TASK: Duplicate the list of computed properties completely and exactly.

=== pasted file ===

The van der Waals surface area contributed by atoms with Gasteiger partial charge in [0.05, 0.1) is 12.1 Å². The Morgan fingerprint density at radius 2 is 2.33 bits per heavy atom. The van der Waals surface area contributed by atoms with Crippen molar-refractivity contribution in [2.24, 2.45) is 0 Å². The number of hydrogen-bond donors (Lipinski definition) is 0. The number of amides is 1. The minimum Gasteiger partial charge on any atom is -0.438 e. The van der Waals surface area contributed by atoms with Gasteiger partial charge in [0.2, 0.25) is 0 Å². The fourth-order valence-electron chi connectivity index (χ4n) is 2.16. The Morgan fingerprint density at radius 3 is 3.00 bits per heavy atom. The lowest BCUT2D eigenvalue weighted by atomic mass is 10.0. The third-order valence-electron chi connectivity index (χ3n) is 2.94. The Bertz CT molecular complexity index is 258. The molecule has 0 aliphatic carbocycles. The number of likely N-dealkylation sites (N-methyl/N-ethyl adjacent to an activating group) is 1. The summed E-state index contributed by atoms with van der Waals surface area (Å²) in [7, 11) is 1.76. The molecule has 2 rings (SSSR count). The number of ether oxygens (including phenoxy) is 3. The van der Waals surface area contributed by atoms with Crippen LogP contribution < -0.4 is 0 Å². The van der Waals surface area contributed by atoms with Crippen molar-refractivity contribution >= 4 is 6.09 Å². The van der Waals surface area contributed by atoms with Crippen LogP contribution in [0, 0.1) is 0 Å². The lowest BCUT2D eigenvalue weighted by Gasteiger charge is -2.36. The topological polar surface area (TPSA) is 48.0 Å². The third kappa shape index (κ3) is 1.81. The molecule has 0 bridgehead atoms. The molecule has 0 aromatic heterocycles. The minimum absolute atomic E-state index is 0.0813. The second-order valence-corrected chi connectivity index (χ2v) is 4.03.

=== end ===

The van der Waals surface area contributed by atoms with Gasteiger partial charge in [0.05, 0.1) is 12.1 Å². The Morgan fingerprint density at radius 2 is 2.33 bits per heavy atom. The van der Waals surface area contributed by atoms with Crippen molar-refractivity contribution in [2.24, 2.45) is 0 Å². The number of hydrogen-bond donors (Lipinski definition) is 0. The number of amides is 1. The minimum Gasteiger partial charge on any atom is -0.438 e. The van der Waals surface area contributed by atoms with Gasteiger partial charge in [0.2, 0.25) is 0 Å². The fourth-order valence-electron chi connectivity index (χ4n) is 2.16. The Morgan fingerprint density at radius 3 is 3.00 bits per heavy atom. The lowest BCUT2D eigenvalue weighted by atomic mass is 10.0. The third-order valence-electron chi connectivity index (χ3n) is 2.94. The Bertz CT molecular complexity index is 258. The molecule has 0 aliphatic carbocycles. The number of likely N-dealkylation sites (N-methyl/N-ethyl adjacent to an activating group) is 1. The summed E-state index contributed by atoms with van der Waals surface area (Å²) in [7, 11) is 1.76. The molecule has 2 rings (SSSR count). The number of ether oxygens (including phenoxy) is 3. The van der Waals surface area contributed by atoms with Crippen LogP contribution < -0.4 is 0 Å². The van der Waals surface area contributed by atoms with Crippen molar-refractivity contribution >= 4 is 6.09 Å². The van der Waals surface area contributed by atoms with Crippen LogP contribution in [0, 0.1) is 0 Å². The lowest BCUT2D eigenvalue weighted by Gasteiger charge is -2.36. The topological polar surface area (TPSA) is 48.0 Å². The third kappa shape index (κ3) is 1.81. The molecule has 0 bridgehead atoms. The molecule has 0 aromatic heterocycles. The minimum absolute atomic E-state index is 0.0813. The second-order valence-corrected chi connectivity index (χ2v) is 4.03.